Getting a loan has become a lot harder, thanks to the crisis rocking the credit markets. The tightening of the lending market could have a big impact on the people in your life who don't have much cash or credit history -- people like your kids. If your adult child wants to buy a house, start a business or just scrape together money to pay the bills, borrowing from mom and dad may be one of his or her only options.

Lending to children can be tricky, however. You don't want money to poison your relationship with your child -- and you definitely don't want to support bad habits. Before handing over a check to your son or daughter, think carefully about whether a loan is the best solution. If it is, consider how you want to set the terms of the payout.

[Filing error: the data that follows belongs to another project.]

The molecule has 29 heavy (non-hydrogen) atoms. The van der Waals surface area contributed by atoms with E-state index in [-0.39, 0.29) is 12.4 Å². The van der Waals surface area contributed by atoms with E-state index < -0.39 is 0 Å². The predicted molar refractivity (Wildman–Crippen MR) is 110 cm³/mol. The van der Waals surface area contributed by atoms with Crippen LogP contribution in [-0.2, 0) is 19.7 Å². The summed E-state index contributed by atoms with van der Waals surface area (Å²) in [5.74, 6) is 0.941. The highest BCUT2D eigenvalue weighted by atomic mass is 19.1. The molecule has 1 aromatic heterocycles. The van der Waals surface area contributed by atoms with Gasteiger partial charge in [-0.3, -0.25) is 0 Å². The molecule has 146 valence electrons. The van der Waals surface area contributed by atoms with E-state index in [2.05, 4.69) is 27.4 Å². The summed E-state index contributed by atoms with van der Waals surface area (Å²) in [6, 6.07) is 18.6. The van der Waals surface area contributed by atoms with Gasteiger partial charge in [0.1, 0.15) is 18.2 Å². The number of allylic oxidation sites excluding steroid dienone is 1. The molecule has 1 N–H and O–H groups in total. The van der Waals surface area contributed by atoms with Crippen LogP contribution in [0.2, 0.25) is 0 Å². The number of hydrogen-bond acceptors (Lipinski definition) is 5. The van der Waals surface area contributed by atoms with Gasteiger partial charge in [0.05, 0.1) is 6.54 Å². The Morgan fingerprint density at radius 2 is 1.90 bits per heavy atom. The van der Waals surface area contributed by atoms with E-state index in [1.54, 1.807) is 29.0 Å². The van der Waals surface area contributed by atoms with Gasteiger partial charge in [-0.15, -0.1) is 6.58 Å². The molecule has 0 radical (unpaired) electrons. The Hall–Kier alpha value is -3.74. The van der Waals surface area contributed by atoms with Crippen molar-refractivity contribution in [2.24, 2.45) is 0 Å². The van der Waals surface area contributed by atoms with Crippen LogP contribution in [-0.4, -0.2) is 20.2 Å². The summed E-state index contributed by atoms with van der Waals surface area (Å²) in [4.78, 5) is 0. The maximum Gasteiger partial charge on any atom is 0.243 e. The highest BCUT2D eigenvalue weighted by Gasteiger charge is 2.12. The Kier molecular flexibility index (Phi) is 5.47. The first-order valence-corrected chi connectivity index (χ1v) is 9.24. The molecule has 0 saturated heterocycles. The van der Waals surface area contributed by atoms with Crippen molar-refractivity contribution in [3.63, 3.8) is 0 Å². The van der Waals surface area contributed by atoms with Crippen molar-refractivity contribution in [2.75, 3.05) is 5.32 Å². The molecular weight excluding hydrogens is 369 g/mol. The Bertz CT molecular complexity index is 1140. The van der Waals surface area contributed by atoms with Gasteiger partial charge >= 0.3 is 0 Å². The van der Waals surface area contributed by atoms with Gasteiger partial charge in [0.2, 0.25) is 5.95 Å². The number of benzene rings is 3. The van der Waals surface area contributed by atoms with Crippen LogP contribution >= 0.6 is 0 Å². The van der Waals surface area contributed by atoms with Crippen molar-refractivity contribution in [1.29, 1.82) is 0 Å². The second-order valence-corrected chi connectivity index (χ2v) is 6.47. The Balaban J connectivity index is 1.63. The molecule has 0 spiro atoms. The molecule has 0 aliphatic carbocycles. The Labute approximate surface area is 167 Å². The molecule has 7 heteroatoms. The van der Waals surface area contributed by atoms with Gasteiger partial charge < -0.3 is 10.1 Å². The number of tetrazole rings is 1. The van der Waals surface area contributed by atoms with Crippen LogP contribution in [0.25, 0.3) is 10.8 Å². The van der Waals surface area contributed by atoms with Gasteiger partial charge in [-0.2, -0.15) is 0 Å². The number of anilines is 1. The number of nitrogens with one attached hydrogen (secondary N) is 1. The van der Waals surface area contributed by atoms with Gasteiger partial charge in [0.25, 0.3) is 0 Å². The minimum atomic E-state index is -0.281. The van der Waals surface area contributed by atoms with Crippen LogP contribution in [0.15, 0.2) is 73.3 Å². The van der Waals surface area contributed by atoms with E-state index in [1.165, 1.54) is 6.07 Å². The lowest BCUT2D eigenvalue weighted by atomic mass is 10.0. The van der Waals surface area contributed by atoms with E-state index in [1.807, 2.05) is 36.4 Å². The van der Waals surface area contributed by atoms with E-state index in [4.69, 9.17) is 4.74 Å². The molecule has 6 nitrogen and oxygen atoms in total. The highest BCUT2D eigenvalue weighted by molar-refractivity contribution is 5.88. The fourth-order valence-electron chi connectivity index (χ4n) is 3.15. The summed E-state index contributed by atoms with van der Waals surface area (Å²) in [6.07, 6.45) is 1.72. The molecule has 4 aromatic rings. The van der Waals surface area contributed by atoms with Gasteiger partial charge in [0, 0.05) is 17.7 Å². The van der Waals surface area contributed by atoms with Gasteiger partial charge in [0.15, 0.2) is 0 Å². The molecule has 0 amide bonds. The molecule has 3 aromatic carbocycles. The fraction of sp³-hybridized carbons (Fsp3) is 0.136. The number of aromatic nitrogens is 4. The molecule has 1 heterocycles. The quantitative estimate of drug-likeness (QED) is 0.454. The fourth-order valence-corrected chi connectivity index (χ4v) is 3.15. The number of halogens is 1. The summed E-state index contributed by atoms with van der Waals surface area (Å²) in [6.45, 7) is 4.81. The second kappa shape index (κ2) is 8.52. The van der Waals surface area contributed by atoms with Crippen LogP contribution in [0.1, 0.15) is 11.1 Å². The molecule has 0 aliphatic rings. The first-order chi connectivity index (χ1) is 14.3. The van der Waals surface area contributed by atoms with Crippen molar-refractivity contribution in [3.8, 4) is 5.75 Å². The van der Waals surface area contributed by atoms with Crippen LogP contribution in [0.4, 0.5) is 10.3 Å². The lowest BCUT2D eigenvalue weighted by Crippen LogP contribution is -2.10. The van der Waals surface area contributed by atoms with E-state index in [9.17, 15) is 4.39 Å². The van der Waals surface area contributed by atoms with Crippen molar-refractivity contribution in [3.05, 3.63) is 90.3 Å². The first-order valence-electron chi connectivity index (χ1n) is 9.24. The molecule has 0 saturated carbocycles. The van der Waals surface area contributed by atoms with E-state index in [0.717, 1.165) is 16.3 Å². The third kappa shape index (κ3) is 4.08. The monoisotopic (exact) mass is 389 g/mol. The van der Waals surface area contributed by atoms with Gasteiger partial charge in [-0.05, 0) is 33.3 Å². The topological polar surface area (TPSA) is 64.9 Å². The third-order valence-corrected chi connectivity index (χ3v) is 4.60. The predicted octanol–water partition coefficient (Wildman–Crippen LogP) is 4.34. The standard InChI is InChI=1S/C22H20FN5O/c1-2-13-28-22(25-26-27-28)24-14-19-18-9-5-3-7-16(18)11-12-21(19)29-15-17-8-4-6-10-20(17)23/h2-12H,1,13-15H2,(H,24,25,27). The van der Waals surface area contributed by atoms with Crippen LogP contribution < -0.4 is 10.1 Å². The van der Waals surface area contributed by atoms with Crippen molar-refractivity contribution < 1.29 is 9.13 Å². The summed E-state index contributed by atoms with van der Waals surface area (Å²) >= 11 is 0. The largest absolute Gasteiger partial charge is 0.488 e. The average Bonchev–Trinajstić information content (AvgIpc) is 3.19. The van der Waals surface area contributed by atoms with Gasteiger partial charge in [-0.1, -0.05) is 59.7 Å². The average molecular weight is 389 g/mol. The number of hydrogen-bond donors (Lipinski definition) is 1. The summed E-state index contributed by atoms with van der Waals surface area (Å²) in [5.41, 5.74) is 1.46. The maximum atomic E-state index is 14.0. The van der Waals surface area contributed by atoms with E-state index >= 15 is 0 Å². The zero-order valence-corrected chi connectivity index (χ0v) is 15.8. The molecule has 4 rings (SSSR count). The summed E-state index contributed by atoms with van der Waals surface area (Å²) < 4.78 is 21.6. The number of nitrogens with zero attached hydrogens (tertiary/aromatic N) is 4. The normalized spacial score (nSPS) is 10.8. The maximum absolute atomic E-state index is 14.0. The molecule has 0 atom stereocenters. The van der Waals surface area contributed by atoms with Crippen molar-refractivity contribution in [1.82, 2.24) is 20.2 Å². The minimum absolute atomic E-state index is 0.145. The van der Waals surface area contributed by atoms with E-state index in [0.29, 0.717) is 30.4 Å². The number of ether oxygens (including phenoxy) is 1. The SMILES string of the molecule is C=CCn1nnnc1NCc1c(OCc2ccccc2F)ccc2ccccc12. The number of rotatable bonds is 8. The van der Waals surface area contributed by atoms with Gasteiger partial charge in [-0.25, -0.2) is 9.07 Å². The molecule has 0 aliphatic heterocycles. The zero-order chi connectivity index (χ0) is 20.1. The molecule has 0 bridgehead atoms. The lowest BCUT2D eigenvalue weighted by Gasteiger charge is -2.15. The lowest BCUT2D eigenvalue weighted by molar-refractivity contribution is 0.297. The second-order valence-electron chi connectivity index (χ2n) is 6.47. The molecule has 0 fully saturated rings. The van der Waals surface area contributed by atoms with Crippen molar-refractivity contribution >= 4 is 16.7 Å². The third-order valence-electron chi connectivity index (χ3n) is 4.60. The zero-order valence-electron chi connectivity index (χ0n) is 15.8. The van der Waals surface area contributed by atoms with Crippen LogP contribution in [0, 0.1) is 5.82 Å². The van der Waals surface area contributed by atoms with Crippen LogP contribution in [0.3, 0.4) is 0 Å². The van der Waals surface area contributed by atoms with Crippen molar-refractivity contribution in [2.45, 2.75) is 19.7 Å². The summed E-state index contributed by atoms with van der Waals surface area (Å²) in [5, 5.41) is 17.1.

Your first step: Weigh the merits of the request. If your child could forego the loan by making a sacrifice -- taking the bus instead of getting a new car, say -- encourage him or her to do so.

If your child has been financially irresponsible in the past, be realistic about the chance you'll get paid back. That said, it's also worth considering the possibility that your loan will help your kid straighten things out -- for example, by helping eliminate credit card debt or other financial baggage.

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You also need to make sure granting a loan won't stretch your own financial resources. After all, your dependents will all be worse off if their lifeline begins to sink. Discuss the decision with your spouse and possibly your financial advisor, and take into account how you would be affected if your child failed to repay the loan.

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